The ripple effect of the U.S. budget impasse has started to be felt offshore, with British defense giant BAE Systems warning a prolonged federal government shutdown will hurt earnings.
The shutdown hasn't had a material impact on the group's finances yet, but a "protracted" government closure would, the company said in a statement.
Around 1,200 BAE employees across its intelligence and security, and support solutions businesses have been temporarily directed not to report to work.
The U.S. federal government has been partially shut down for 10 days. BAE Systems is one of the first international companies to sound an alarm over the financial damage the Washington standoff over a new budget could cause.
The shutdown has dealt a blow to other American government contractors. Companies including Lockheed Martin and United Technologies have seen shares slide and have had thousands of workers furloughed.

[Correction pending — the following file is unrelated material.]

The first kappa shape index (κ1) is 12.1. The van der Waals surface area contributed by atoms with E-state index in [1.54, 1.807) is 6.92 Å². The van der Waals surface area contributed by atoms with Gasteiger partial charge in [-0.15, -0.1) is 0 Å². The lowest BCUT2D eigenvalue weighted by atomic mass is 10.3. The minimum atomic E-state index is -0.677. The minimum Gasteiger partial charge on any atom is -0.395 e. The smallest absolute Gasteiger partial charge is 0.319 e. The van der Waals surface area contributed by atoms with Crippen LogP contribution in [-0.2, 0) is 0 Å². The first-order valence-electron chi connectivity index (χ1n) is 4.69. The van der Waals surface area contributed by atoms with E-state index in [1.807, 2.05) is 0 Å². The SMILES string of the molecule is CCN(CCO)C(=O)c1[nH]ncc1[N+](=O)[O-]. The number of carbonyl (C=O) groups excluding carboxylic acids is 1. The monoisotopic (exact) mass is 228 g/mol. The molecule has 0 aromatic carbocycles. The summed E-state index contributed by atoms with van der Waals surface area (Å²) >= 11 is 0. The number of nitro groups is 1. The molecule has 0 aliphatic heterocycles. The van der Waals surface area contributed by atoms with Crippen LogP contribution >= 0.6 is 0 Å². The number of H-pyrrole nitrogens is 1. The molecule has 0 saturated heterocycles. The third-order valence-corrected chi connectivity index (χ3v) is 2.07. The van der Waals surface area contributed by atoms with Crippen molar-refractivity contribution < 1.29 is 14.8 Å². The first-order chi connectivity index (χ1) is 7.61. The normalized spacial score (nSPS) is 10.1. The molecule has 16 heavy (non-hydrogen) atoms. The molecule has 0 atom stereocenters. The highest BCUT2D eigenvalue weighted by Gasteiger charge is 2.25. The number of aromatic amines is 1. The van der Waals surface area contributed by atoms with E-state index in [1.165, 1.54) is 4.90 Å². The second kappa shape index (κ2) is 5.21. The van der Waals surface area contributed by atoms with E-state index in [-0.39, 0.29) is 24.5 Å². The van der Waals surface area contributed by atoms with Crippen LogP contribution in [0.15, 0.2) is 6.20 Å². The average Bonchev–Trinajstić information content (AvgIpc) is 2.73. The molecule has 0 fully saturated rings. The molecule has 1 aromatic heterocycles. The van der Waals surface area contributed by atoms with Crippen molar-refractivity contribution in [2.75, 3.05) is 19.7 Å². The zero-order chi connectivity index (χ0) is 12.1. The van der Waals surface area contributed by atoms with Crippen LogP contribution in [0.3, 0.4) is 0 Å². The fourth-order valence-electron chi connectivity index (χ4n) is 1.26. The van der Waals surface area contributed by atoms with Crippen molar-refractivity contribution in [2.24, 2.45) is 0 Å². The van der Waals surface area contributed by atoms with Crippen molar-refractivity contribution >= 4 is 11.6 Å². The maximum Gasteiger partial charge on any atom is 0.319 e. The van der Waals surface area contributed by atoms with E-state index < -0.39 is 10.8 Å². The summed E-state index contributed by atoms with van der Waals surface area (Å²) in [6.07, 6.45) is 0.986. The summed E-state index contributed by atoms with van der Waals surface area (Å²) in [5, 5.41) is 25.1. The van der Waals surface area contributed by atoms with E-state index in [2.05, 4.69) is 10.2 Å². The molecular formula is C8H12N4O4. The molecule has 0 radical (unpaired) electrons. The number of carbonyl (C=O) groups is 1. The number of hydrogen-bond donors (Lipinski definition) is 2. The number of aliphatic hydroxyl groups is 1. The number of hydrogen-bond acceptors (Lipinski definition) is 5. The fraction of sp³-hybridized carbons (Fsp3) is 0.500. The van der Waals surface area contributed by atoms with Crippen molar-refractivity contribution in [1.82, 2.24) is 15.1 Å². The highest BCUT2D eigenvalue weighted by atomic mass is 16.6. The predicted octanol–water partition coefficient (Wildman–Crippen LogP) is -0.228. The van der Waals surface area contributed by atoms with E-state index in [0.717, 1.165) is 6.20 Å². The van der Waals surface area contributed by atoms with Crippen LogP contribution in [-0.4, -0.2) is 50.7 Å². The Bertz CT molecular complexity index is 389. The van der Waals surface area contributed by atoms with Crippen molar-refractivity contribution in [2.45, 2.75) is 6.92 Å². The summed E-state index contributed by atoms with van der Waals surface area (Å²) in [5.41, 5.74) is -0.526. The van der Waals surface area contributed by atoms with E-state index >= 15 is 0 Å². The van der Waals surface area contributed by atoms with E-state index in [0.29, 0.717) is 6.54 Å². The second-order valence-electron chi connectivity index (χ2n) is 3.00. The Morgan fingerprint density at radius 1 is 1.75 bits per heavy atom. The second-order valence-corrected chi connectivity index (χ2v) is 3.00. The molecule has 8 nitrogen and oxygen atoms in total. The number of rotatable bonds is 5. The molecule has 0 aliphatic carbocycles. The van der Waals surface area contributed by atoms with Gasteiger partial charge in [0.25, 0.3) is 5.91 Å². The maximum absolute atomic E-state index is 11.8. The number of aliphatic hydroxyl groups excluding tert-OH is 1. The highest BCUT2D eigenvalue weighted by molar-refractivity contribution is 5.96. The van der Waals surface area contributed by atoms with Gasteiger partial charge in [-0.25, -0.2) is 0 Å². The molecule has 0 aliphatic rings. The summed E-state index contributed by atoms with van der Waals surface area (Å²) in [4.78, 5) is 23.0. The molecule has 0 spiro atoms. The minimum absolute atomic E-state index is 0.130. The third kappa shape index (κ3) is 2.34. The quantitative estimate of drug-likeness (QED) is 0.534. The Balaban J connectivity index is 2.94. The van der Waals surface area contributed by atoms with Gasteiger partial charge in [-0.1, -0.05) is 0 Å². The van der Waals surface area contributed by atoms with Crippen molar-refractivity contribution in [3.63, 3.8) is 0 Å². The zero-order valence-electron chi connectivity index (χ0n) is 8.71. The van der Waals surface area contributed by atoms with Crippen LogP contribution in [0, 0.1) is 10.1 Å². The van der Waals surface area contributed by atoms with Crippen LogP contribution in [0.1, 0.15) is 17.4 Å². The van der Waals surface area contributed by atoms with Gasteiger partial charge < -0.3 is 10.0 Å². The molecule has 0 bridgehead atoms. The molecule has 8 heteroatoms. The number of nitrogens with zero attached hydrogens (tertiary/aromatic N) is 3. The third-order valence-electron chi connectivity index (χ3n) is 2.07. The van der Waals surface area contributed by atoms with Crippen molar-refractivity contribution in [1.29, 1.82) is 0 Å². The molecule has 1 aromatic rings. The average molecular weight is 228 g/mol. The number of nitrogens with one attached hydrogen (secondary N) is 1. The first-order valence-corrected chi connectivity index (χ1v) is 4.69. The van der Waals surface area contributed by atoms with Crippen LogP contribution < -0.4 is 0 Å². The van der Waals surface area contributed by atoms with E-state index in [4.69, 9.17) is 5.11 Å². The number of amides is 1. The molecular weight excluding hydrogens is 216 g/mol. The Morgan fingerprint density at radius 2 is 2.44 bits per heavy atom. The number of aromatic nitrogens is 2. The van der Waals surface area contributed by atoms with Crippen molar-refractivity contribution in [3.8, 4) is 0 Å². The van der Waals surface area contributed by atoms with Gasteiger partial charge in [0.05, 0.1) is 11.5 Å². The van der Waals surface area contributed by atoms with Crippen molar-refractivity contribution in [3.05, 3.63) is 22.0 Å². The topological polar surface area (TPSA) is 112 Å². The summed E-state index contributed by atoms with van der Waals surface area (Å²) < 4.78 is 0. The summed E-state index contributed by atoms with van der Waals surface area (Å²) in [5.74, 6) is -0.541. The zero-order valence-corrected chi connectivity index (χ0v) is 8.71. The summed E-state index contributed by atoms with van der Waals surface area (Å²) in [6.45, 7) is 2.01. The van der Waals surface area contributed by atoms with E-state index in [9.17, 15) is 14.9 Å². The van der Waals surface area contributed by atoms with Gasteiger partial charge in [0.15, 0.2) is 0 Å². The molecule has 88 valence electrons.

And last week, the National Defense Industrial Association wrote to lawmakers calling for an end to the government shutdown.
BAE employs about 35,000 people in the U.S., working on hundreds of contracts for the defense department. It derives about 40% of sales from America.
The shutdown comes at a time when BAE's U.S. operations are already under strain.
In its 2012 annual report, the company noted pressure from reduced activity in Iraq and Afghanistan, coupled with measures to reduce U.S. federal budget deficits.
Shares of BAE Systems slipped 0.2% in London trading, under-performing the FTSE 100, which gained 1.3%.